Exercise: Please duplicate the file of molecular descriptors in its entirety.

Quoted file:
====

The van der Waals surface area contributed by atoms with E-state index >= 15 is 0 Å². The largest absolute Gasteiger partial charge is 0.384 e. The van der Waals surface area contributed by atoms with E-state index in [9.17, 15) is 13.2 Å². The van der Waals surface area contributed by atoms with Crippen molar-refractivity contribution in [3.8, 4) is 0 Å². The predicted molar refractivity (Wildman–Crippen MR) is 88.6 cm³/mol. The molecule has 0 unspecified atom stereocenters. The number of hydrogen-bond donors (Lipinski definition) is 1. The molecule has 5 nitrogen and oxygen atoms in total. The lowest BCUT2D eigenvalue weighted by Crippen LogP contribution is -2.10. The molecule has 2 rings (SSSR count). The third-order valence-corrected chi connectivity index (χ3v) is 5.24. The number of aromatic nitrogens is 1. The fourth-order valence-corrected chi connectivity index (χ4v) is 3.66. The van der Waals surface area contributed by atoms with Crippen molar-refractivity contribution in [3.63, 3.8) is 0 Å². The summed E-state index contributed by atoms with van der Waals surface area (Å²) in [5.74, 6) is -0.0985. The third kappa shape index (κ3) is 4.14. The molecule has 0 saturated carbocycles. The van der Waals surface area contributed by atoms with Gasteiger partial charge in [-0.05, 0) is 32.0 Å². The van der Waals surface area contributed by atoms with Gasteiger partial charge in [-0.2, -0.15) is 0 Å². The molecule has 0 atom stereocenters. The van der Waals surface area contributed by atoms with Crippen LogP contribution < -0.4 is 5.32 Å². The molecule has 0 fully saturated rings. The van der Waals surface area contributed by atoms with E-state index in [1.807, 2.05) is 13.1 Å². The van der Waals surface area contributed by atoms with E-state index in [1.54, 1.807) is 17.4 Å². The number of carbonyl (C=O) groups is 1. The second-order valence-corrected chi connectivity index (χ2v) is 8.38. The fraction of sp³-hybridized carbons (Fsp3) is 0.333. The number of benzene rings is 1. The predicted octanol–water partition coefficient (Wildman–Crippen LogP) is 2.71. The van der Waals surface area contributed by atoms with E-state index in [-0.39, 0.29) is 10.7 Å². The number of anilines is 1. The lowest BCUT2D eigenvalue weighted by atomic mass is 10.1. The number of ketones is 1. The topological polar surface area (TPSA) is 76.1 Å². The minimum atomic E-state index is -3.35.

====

The van der Waals surface area contributed by atoms with E-state index >= 15 is 0 Å². The largest absolute Gasteiger partial charge is 0.384 e. The van der Waals surface area contributed by atoms with E-state index in [9.17, 15) is 13.2 Å². The van der Waals surface area contributed by atoms with Crippen molar-refractivity contribution in [3.8, 4) is 0 Å². The predicted molar refractivity (Wildman–Crippen MR) is 88.6 cm³/mol. The molecule has 0 unspecified atom stereocenters. The number of hydrogen-bond donors (Lipinski definition) is 1. The molecule has 5 nitrogen and oxygen atoms in total. The lowest BCUT2D eigenvalue weighted by Crippen LogP contribution is -2.10. The molecule has 2 rings (SSSR count). The third-order valence-corrected chi connectivity index (χ3v) is 5.24. The number of aromatic nitrogens is 1. The fourth-order valence-corrected chi connectivity index (χ4v) is 3.66. The van der Waals surface area contributed by atoms with Crippen molar-refractivity contribution in [3.63, 3.8) is 0 Å². The summed E-state index contributed by atoms with van der Waals surface area (Å²) in [5.74, 6) is -0.0985. The third kappa shape index (κ3) is 4.14. The molecule has 0 saturated carbocycles. The van der Waals surface area contributed by atoms with Gasteiger partial charge in [-0.05, 0) is 32.0 Å². The van der Waals surface area contributed by atoms with Gasteiger partial charge in [-0.2, -0.15) is 0 Å². The molecule has 0 atom stereocenters. The van der Waals surface area contributed by atoms with Crippen LogP contribution < -0.4 is 5.32 Å². The molecule has 0 fully saturated rings. The van der Waals surface area contributed by atoms with E-state index in [1.807, 2.05) is 13.1 Å². The van der Waals surface area contributed by atoms with E-state index in [1.54, 1.807) is 17.4 Å². The number of carbonyl (C=O) groups is 1. The second-order valence-corrected chi connectivity index (χ2v) is 8.38. The fraction of sp³-hybridized carbons (Fsp3) is 0.333. The number of benzene rings is 1. The predicted octanol–water partition coefficient (Wildman–Crippen LogP) is 2.71. The van der Waals surface area contributed by atoms with E-state index in [-0.39, 0.29) is 10.7 Å². The number of anilines is 1. The lowest BCUT2D eigenvalue weighted by atomic mass is 10.1. The number of ketones is 1. The topological polar surface area (TPSA) is 76.1 Å². The minimum atomic E-state index is -3.35.